Thursday, September 17, 2015

TIFF 2015: Schneider Vs. Bax and Evolution

I saw two films on Wednesday and I decided to rev iew them together, because I found interesting constrasts between them.

Schneider Vs. Bax is a dark comedy about hit man Schneider (Tom Dewispelaere), whose birthday with his perfect family (beautiful wife and two adorable daughters) is interrupted by a call from his handler Mertens, who tells him he must kill writer Ronen Bax (played by Director and Writer Alex van Warmerdam), and the job must be done today. Bax's family is not nearly so perfect; his daughter is depressed and his father is a dirty old man. He lives in a beautiful small house on the water, where he entertains his girlfriend and partakes of a variety of intoxicants. And soon after Mertens sends Scheider to kill him, he also calls Bax to tell him Schneider is on the way. It's a trap for Schneider, which Schneider figures out along the way. Nothing goes right for either Schneider or Bax as they each try to take out the other, with a medley of minor characters getting in their way. All the action takes place in broad daylight, mostly in the reeds and swamp surrounding Bax's house. It's a fun romp despite the supposedly dark premise. The ending is surprising and quirky and I'm still working out whether I'm happy with it. (In Dutch with English subtitles.)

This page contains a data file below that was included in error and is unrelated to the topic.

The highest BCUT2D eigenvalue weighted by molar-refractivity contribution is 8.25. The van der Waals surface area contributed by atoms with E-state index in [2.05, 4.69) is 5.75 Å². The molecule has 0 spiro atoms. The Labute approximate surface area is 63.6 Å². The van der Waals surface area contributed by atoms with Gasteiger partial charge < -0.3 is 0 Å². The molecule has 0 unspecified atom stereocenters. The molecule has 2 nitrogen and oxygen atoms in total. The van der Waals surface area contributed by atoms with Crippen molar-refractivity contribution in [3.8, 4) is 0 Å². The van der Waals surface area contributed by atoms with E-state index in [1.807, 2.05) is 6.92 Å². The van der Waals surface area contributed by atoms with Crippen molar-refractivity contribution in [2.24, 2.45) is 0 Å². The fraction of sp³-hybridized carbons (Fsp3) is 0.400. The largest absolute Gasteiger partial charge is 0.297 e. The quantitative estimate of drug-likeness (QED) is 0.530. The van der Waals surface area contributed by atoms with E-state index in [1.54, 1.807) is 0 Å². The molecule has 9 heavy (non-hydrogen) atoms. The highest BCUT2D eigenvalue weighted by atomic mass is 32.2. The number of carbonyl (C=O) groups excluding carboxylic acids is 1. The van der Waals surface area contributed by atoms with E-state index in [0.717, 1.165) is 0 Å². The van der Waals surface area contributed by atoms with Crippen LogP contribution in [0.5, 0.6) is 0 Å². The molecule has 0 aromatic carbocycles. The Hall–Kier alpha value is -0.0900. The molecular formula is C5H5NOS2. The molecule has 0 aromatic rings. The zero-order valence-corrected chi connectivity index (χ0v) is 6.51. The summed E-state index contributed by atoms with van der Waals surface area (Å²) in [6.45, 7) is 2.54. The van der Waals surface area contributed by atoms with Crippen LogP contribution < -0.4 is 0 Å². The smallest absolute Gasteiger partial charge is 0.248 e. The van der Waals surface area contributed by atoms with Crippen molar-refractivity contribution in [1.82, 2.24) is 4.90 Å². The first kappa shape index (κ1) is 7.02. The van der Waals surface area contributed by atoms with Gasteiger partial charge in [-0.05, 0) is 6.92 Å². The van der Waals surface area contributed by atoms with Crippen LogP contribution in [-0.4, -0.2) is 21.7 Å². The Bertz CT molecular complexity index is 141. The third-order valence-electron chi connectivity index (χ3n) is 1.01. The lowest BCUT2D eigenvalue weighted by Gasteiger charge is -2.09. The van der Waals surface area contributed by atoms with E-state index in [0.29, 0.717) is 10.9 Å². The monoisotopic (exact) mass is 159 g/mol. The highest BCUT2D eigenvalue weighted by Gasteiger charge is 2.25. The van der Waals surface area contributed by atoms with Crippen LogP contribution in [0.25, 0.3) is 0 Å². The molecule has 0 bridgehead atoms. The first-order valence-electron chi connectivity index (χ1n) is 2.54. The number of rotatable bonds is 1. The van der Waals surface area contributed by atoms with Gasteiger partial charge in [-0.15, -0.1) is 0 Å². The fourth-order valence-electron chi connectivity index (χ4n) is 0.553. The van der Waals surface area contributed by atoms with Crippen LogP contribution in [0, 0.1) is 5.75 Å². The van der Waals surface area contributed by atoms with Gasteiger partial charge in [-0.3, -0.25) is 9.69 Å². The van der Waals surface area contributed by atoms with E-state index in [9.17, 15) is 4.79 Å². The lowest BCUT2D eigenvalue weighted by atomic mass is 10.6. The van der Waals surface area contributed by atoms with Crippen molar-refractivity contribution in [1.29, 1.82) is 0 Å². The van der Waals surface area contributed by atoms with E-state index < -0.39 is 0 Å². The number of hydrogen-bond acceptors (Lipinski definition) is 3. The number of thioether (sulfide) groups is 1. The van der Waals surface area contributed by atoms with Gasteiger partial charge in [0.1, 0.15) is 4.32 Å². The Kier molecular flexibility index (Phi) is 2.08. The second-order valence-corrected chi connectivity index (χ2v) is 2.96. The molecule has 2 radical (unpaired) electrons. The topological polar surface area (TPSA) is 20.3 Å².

Evolution is a little weirder. Nicholas (Max Brebant) is a young boy living on a remote island, where all the womens are adults looking after, and experimenting on a group of young boys. The boys seem like normal kids, but nothing else about the island or its community is normal. Most of the scenes, whether interior, exterior or under water, are dark, and it's sometimes hard to see what exactly is going on. That supports the mystery. This was not one of the better films of the festival for me. It left too much unsaid, and the ending was also not really satisfying.

Schneider Vs. Bax is about death, but is presented in broad daylight with a light, quicky, funny tone. Evolution at its heart is about life and birth and change, but is presented in dark somber tones. The two films were as different as night and day.

TIFF Overview

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